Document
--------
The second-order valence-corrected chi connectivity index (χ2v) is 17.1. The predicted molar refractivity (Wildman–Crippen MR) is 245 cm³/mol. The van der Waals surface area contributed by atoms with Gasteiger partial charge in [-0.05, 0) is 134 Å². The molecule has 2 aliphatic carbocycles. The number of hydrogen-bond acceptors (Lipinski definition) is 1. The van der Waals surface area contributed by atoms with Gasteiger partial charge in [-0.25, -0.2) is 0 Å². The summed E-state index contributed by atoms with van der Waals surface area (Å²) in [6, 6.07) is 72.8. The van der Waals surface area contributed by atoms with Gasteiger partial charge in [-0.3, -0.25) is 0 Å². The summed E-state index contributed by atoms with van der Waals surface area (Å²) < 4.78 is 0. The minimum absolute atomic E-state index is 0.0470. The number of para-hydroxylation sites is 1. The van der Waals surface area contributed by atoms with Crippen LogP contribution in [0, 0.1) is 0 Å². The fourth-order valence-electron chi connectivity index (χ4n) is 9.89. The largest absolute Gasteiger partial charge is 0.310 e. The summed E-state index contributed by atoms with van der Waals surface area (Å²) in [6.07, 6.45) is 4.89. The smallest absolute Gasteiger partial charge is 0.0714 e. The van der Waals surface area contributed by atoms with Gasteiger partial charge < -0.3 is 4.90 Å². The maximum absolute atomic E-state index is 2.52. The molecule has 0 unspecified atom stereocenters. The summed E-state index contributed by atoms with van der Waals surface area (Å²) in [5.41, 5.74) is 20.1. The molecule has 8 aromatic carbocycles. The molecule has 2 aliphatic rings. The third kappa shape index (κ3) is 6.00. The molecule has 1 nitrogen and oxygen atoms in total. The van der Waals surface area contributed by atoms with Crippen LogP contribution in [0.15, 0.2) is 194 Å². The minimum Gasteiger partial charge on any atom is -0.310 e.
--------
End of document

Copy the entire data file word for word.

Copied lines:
The second-order valence-corrected chi connectivity index (χ2v) is 17.1. The predicted molar refractivity (Wildman–Crippen MR) is 245 cm³/mol. The van der Waals surface area contributed by atoms with Gasteiger partial charge in [-0.05, 0) is 134 Å². The molecule has 2 aliphatic carbocycles. The number of hydrogen-bond acceptors (Lipinski definition) is 1. The van der Waals surface area contributed by atoms with Gasteiger partial charge in [-0.25, -0.2) is 0 Å². The summed E-state index contributed by atoms with van der Waals surface area (Å²) in [6, 6.07) is 72.8. The van der Waals surface area contributed by atoms with Gasteiger partial charge in [-0.3, -0.25) is 0 Å². The summed E-state index contributed by atoms with van der Waals surface area (Å²) < 4.78 is 0. The minimum absolute atomic E-state index is 0.0470. The number of para-hydroxylation sites is 1. The van der Waals surface area contributed by atoms with Crippen LogP contribution in [0, 0.1) is 0 Å². The fourth-order valence-electron chi connectivity index (χ4n) is 9.89. The largest absolute Gasteiger partial charge is 0.310 e. The summed E-state index contributed by atoms with van der Waals surface area (Å²) in [6.07, 6.45) is 4.89. The smallest absolute Gasteiger partial charge is 0.0714 e. The van der Waals surface area contributed by atoms with Gasteiger partial charge < -0.3 is 4.90 Å². The maximum absolute atomic E-state index is 2.52. The molecule has 0 unspecified atom stereocenters. The summed E-state index contributed by atoms with van der Waals surface area (Å²) in [5.41, 5.74) is 20.1. The molecule has 8 aromatic carbocycles. The molecule has 2 aliphatic rings. The third kappa shape index (κ3) is 6.00. The molecule has 1 nitrogen and oxygen atoms in total. The van der Waals surface area contributed by atoms with Crippen LogP contribution in [0.15, 0.2) is 194 Å². The minimum Gasteiger partial charge on any atom is -0.310 e.